Timely post as I am about to sort out my girls “bedroom”. I particularly like the limits one. We recently moved into a van so had to seriously limit toys and clothes, it is a temporary move and we do have some stuff in storage. Before we moved I asked them to sort out say their favourite play jewellery the chose a few things then ended up wanting to keep everything. I left it a couple if days then asked them to pick 5 pieces each to keep. It worked and they happily got rid if the rest. We then carried it out with their other toys and they are starting to get it for themselves. My 7 year old said the other day ” why would anyone want more than one barbie” and is happy to pass things on. Especially if they know where they are going and that someone else will enjoy them.
Love these tips! My children are still toddlers, so right now we mainly focus on cleaning up together. I also talk to my daughter about giving outgrown or barely-used clothes to other families and donating extra toys to a local shelter. She likes the idea of sharing her things with “the other babies,” which is sweet to see.
Sounds very FlyLady. I’ve been a huge fan of hers ever since I moved out of my parent’s home. I love “cool stuff” but hate clutter, so I’ve learned what gadgets I want to keep and what to donate (and when to toss, don’t make the place you’re donating too have to sort through what they cannot keep).
We really need to de-clutter the toys. My 5 year old son has such “emotional” attachments to his possessions and is a bit obsessive. Whenever we talk about getting rid of some of his toys he doesn’t use anymore he gets so sad and melancholy. We always put a positive spin on it, like making room for new stuff or giving it to someone who doesn’t have any toys. I know he is sentimental and that is a good thing but he also seems to be overly concerned with possessions. Does anyone have any suggestions on how to handle his heart in this situation? We’ve gotta purge or get a bigger house 🙂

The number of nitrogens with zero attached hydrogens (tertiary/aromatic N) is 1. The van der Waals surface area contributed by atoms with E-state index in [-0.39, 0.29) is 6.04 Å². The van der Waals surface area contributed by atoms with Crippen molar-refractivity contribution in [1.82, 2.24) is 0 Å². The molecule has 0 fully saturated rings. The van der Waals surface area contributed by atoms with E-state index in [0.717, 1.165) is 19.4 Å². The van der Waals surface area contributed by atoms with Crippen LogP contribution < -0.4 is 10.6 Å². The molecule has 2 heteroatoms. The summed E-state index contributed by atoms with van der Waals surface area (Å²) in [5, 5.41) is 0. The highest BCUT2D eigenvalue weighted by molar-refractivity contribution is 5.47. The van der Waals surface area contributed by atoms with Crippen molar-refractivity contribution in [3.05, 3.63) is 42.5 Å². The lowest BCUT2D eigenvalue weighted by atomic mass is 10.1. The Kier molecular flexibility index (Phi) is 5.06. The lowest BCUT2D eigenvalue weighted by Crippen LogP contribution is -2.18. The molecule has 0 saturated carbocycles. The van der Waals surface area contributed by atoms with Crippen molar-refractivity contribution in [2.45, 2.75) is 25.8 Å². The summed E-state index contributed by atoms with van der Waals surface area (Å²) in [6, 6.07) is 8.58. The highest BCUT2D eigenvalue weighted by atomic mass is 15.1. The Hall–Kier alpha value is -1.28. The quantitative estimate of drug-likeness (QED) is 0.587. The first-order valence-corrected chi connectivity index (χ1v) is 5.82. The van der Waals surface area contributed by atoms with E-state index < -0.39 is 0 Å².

‘Involving kids in daily clean up is a great way to give them a realistic picture of the time cost of stuff’. Word!
I really like this, as well as the comments above. Here is where I struggle: my daughter has 5 grandmothers…my mother, both my grandmothers, my mother-in-law and my grandmother-in-law…and she is the ONLY grandchild. Trips to my mom’s or my grandma’s involve bringing home bags full of cheap dollar bin new toys and trips to my mother-in-law’s house involve bags full of JUNK purchased at thrift shops (not that all things at thrift shops are junk, they have great finds…she just doesn’t see the great finds for all the junk).
I want to implement the one toy in one toy out rule, but she wants to get rid of really quality toys (stuff that goes with her dollhouse or kitchen that I’d like to keep for future children as well) to keep something that is mostly broken and cost ten cents at Goodwill.
When approaching our families about this issue, we’re told how ungrateful we are…or my mother-in-law will say it’s an early birthday present (like eight months early). They really, truly do not care what we have to say about the matter, they continue to buy her whatever they want, 12 months of the year.
I love my family and I know they just love her so much. But she’s leaning toward a terrible attitude of entitlement. Again, I’m told that all kids are like that. I am fighting a double fight because none of the grandmas are coming at parenting from a Christian perspective so the values I’m trying to instill in my daughter are not respected by our families.
To put it in perspective, at Christmas, we spent three hours opening gifts…seventy-five percent of the time we were watching my daughter open gifts while all of us adults watched.
I try to get my kids to clean through their things regularly, but they place a high value on everything…even things they haven’t seen in a year. Once, I made them pick out items to take to grandparents’ homes. It relieved our clutter and gave them things to look forward to when visiting. Most of it was purhased by grandparents, anyway!